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Selecting TOP PERCENT based on GROUP ?


Selecting TOP PERCENT based on GROUP ?

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SQL_By_Chance
SQL_By_Chance
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Hi,

I wanted to know if we can select percent of records for each group?

something like :-

SELECT TOP 30 PERCENT *
FROM LOCATION_TABLE
GROUP BY STATE
ORDER BY CITYNAME

______________________________________________________________________

Ankit
MCITP Database developer SQL 2008,MCTS Database Administration SQL 2008
"Remembering that you are going to die is the best way I know to avoid the trap of thinking you have something to lose.
You are already naked. There is no reason not to follow your heart.”
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SQL_By_Chance (1/9/2012)
Hi,

I wanted to know if we can select percent of records for each group?

something like :-

SELECT TOP 30 PERCENT *
FROM LOCATION_TABLE
GROUP BY STATE
ORDER BY CITYNAME



As you have only grouped by cityname so You can't use all column names in select list. replace * by column name which you are using in group by clause


SELECT TOP 30 PERCENT CITYNAME
FROM LOCATION_TABLE
GROUP BY STATE
ORDER BY CITYNAME
GSquared
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Select the states and cities, then use Cross Apply (or Outer Apply) to get the top 30 percent for each.

Is that what you're trying to do?

Something like this:

select state, city, location
from dbo.MyCitiesTable
cross apply
(select top 30 percent location
from dbo.MyLocationsTable
where MyLocationsTable.CityID = MyCitiesTable.ID
order by location) as Locations ;



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SQL_By_Chance
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Thanks for the reply.

By chance, I came across a very good blog about the same which uses the following CTE :-
(http://weblogs.sqlteam.com/jeffs/archive/2008/02/21/Top-N-Percent-per-Group.aspx)

with AttributebyRegion as
(
select addressid,statecode, cityname,
rank() over (partition by cityname,statecode order by addressid desc) as AddedRank,
count(*) over (partition by cityname,statecode) as RegionCount
from lOCATTRIBUTE_Flagid
)
select
distinct statecode, COUNT_State = FLOOR (COUNT(RegionCount * .30))
from
AttributebyRegion
where
AddedRank <= (RegionCount * .30)
group by statecode
order by statecode

-----

______________________________________________________________________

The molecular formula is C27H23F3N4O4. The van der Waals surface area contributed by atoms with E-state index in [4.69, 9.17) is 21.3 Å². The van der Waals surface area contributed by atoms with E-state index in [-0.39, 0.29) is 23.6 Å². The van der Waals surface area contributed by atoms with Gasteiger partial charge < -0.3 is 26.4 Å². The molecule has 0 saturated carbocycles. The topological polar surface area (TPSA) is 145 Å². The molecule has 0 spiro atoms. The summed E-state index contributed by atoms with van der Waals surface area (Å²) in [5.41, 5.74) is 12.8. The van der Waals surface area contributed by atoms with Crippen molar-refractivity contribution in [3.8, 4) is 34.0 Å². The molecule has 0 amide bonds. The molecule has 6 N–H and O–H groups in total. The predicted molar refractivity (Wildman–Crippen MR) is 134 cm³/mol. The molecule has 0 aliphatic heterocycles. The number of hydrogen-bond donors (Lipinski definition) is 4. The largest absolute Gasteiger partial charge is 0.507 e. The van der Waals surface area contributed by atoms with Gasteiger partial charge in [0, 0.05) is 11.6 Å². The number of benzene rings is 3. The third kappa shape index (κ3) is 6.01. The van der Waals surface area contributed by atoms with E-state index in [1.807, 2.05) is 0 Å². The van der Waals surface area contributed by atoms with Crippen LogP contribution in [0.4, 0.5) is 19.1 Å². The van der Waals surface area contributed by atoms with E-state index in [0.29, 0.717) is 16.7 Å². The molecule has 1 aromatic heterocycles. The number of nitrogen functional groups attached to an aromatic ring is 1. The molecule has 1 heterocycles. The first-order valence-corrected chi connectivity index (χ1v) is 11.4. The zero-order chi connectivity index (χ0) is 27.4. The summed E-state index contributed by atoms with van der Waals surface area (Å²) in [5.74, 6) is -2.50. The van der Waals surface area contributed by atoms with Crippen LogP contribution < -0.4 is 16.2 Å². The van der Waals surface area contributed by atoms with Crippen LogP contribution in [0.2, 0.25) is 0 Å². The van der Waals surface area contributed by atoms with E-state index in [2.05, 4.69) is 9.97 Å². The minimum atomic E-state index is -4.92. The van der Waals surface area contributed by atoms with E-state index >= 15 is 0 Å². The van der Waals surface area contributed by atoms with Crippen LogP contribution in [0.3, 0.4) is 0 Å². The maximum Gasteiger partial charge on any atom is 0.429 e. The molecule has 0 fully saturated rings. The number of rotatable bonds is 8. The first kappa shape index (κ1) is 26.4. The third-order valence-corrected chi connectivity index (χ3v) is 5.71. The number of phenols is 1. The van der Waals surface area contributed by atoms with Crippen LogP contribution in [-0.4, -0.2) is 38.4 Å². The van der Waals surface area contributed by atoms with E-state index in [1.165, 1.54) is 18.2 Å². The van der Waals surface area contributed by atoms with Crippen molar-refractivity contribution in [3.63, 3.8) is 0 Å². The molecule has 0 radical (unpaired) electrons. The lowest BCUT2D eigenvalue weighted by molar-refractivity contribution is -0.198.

Ankit
MCITP Database developer SQL 2008,MCTS Database Administration SQL 2008
"Remembering that you are going to die is the best way I know to avoid the trap of thinking you have something to lose.
You are already naked. There is no reason not to follow your heart.”
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The problem with that one is that, when you go back to read it a year from now, it won't be clear what it's doing and how. You can overcome that with adequate documentation, but make sure that it's in comments in the code, so it doesn't get lost.

The Apply version tells you what it's doing just by reading the code. Minimal documentation needed.

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SQL_By_Chance
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G,

your query has 2 input tables but if you check CTE it is taking input from the same table.

On the first thought, I too thought of using a function and applying it to outer query but that was degrading performance.

Regards,
Ankit

______________________________________________________________________

Ankit
MCITP Database developer SQL 2008,MCTS Database Administration SQL 2008
"Remembering that you are going to die is the best way I know to avoid the trap of thinking you have something to lose.
You are already naked. There is no reason not to follow your heart.”
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I would also prefer an APPLY based solution. Using AdventureWorks:


WITH
Data AS
(
SELECT
a.*
FROM Person.Address AS a
),
StateProvince AS
(
SELECT DISTINCT
d.StateProvinceID
FROM Data AS d
)
SELECT
Selected.AddressID,
Selected.AddressLine1,
Selected.AddressLine2,
Selected.City,
Selected.StateProvinceID,
Selected.PostalCode
FROM StateProvince
CROSS APPLY
(
SELECT TOP (30) PERCENT
d2.*
FROM Data AS d2
WHERE
d2.StateProvinceID = StateProvince.StateProvinceID
ORDER BY
d2.City
) AS Selected
ORDER BY
StateProvince.StateProvinceID,
Selected.City;


This seems much clearer to me. Proper indexing might be necessary on larger input sets.



Paul White
SQLPerformance.com
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SQL_By_Chance (1/10/2012)
G,

your query has 2 input tables but if you check CTE it is taking input from the same table.

On the first thought, I too thought of using a function and applying it to outer query but that was degrading performance.

Regards,
Ankit


What function? My query doesn't use a function. It uses an inline derived table.

As for two tables vs one, a Distinct operator on one table will be more expensive than a query of a table that has the aggregate-base properly normalized, unless we're talking about very small datasets.

- Gus "GSquared", RSVP, OODA, MAP, NMVP, FAQ, SAT, SQL, DNA, RNA, UOI, IOU, AM, PM, AD, BC, BCE, USA, UN, CF, ROFL, LOL, ETC
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